Anthropology Magazine
Essay / Unearthed

Extracting Hominin Evolution From Fossilized Teeth

Two scientists explain how analyses of oxygen isotopes from 17-million-year-old ape teeth could lead to new insights on early human evolution amid environmental changes.
A black-and-white photo features three baboons near the side of a dirt road. Two look on as a third bends over to drink from a puddle.

Anthropologists are studying the tooth chemistry of contemporary baboons to understand how seasonal rainfall patterns are evidenced in their teeth.

Jomilo75/Flickr

This article was originally published at The Conversation and has been republished with Creative Commons.

The timing and intensity of the seasons shapes life all around us, including tool use by birds, the evolutionary diversification of giraffes, and the behavior of our close primate relatives.

Some scientists suggest early humans and their ancestors also evolved due to rapid changes in their environment, but the physical evidence to test this idea has been elusive—until now.

After more than a decade of work, we’ve developed an approach that leverages tooth chemistry and growth to extract information about seasonal rainfall patterns from the jaws of living and fossil primates.

We share our findings in a collaborative study just published in the Proceedings of the National Academy of Sciences.

TEETH ARE ENVIRONMENTAL TIME MACHINES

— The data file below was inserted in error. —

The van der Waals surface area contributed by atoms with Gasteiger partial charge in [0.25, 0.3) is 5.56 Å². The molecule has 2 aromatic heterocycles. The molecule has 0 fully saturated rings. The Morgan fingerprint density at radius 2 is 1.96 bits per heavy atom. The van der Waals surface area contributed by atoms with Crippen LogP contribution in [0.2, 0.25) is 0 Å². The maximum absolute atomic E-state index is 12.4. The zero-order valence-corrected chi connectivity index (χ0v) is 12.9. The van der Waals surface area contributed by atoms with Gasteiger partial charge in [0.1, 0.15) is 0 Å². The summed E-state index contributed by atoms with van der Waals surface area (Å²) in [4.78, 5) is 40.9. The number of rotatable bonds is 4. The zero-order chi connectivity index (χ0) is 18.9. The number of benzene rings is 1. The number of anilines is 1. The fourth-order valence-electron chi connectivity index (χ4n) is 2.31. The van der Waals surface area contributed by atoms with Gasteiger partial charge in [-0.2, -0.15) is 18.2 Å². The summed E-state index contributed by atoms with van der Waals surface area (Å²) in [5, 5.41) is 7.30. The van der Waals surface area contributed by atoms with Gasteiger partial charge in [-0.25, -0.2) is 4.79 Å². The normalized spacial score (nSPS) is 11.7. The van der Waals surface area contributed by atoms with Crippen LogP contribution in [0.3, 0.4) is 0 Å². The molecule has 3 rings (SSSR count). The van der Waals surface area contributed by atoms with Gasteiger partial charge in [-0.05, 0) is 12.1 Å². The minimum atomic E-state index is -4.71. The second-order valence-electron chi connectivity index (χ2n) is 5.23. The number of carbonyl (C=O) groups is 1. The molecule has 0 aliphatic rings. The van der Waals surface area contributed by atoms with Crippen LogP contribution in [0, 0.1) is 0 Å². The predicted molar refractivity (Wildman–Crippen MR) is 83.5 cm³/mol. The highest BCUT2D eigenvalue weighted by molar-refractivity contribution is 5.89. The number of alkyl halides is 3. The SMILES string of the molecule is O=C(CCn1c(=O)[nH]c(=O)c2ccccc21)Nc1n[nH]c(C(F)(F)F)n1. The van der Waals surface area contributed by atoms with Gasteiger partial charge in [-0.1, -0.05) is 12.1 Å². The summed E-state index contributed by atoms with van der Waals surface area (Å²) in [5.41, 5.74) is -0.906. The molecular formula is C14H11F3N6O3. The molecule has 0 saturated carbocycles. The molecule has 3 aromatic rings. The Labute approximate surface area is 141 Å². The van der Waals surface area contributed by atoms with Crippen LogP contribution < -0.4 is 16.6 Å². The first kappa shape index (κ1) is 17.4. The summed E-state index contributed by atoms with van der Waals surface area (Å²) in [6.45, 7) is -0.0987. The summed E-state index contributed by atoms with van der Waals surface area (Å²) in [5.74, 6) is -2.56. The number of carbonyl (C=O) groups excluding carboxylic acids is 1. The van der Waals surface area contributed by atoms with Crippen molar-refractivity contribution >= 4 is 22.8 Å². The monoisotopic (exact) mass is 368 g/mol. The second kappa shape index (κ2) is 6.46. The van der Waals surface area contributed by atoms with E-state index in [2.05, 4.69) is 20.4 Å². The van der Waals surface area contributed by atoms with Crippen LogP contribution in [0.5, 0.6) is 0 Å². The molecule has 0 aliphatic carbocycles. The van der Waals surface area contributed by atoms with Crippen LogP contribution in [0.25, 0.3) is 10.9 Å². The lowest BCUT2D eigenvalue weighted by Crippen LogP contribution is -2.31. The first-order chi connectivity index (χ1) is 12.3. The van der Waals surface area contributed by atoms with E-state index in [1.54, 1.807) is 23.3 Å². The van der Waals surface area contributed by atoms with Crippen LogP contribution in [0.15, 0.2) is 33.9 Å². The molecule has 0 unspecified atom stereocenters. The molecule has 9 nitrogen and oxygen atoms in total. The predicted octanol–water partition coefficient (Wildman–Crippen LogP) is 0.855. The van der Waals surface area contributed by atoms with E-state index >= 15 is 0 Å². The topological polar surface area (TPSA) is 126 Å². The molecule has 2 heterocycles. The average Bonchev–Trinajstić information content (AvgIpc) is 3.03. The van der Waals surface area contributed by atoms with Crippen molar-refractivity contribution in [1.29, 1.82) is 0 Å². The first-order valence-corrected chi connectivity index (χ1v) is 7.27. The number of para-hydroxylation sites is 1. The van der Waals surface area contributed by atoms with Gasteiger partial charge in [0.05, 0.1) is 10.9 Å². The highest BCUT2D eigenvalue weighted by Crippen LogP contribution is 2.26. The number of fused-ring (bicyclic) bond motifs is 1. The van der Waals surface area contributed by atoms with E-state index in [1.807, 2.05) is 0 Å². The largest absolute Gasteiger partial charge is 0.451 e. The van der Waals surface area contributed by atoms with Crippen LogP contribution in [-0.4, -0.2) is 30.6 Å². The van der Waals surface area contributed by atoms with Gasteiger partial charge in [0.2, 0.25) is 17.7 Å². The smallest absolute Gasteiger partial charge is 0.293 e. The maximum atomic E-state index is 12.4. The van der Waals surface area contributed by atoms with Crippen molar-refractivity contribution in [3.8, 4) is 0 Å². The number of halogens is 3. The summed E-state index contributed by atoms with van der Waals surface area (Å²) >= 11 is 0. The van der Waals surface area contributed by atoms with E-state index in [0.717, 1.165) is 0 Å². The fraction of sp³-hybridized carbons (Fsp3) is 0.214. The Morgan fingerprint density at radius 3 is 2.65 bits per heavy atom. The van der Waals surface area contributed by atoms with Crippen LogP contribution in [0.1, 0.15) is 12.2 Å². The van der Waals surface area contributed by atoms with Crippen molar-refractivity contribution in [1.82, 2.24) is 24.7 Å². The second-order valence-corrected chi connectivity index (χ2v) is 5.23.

During childhood, our teeth grow in microscopic layers similar to the growth rings found in trees. Seasonal changes in the world around us, such as droughts and monsoons, influence our body chemistry. The evidence of such changes is recorded in our teeth.

That’s because the oxygen isotope composition of drinking water naturally varies with temperature and precipitation cycles. During warm or dry weather, surface waters accumulate more heavy isotopes of oxygen. During cool or wet periods, lighter isotopes become more common.

These temporal and climatic records remain locked inside fossilized tooth enamel, which can maintain chemical stability for millions of years. But the growth layers are generally so small that most chemical techniques can’t measure them.

To get around this problem, we teamed up with geochemist Ian Williams at the Australian National University, who runs the world-leading Sensitive High Resolution Ion Microprobe (SHRIMP) facilities.

In our study, we collected detailed records of tooth formation and enamel chemistry from slices of more than two dozen wild primate teeth from equatorial Africa.

We also analyzed two fossil molars from an unusual large-bodied ape called Afropithecus turkanensis that lived in what is today Kenya 17 million years ago. Diverse groups of apes inhabited Africa during this period, roughly 10 million years before the evolution of our early ancestors, the hominins.

DIVING INTO AN ANCIENT AFRICAN LANDSCAPE

Several aspects of our research are helpful for understanding the link between environmental patterns and primate evolution.

First, we observe a direct relationship between historic African rainfall patterns and primate tooth chemistry. This is the first test of a highly influential idea in archaeological and earth sciences applied to wild primates: that teeth can record fine details of seasonal environmental change.

A zoomed-in photo of a tooth is illuminated in shades of blue, green, purple, and orange with small black blotches marked by multicolor numbers throughout.

This thin slice of a 17-million-year-old Afropithecus tooth illuminated with polarized light reveals progressive growth (right to left). The authors microsampled oxygen isotopes weekly in this tooth for over three years.

Tanya M. Smith

We are able to document annual West African rainy seasons and identify the end of East African droughts. In other words, we can “see” the storms and seasons that occur during an individual’s early life.